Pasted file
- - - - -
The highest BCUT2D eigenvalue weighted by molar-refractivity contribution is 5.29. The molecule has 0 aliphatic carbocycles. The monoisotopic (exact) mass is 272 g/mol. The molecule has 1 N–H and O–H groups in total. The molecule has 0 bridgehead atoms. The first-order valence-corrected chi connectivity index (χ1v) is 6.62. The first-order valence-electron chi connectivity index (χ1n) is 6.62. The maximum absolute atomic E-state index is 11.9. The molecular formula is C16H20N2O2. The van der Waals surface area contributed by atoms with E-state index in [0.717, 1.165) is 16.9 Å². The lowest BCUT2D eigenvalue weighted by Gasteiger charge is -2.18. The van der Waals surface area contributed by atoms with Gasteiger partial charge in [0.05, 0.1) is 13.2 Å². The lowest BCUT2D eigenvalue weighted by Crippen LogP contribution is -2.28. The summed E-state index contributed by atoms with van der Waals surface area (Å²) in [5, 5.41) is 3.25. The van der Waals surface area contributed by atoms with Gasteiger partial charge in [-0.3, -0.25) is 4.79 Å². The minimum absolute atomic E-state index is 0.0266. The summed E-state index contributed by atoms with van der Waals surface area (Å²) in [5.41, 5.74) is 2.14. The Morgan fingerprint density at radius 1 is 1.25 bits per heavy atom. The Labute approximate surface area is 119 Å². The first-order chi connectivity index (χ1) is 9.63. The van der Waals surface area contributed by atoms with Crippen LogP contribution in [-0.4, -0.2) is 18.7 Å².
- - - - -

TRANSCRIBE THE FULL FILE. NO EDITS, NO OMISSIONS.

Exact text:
The highest BCUT2D eigenvalue weighted by molar-refractivity contribution is 5.29. The molecule has 0 aliphatic carbocycles. The monoisotopic (exact) mass is 272 g/mol. The molecule has 1 N–H and O–H groups in total. The molecule has 0 bridgehead atoms. The first-order valence-corrected chi connectivity index (χ1v) is 6.62. The first-order valence-electron chi connectivity index (χ1n) is 6.62. The maximum absolute atomic E-state index is 11.9. The molecular formula is C16H20N2O2. The van der Waals surface area contributed by atoms with E-state index in [0.717, 1.165) is 16.9 Å². The lowest BCUT2D eigenvalue weighted by Gasteiger charge is -2.18. The van der Waals surface area contributed by atoms with Gasteiger partial charge in [0.05, 0.1) is 13.2 Å². The lowest BCUT2D eigenvalue weighted by Crippen LogP contribution is -2.28. The summed E-state index contributed by atoms with van der Waals surface area (Å²) in [5, 5.41) is 3.25. The van der Waals surface area contributed by atoms with Gasteiger partial charge in [-0.3, -0.25) is 4.79 Å². The minimum absolute atomic E-state index is 0.0266. The summed E-state index contributed by atoms with van der Waals surface area (Å²) in [5.41, 5.74) is 2.14. The Morgan fingerprint density at radius 1 is 1.25 bits per heavy atom. The Labute approximate surface area is 119 Å². The first-order chi connectivity index (χ1) is 9.63. The van der Waals surface area contributed by atoms with Crippen LogP contribution in [-0.4, -0.2) is 18.7 Å².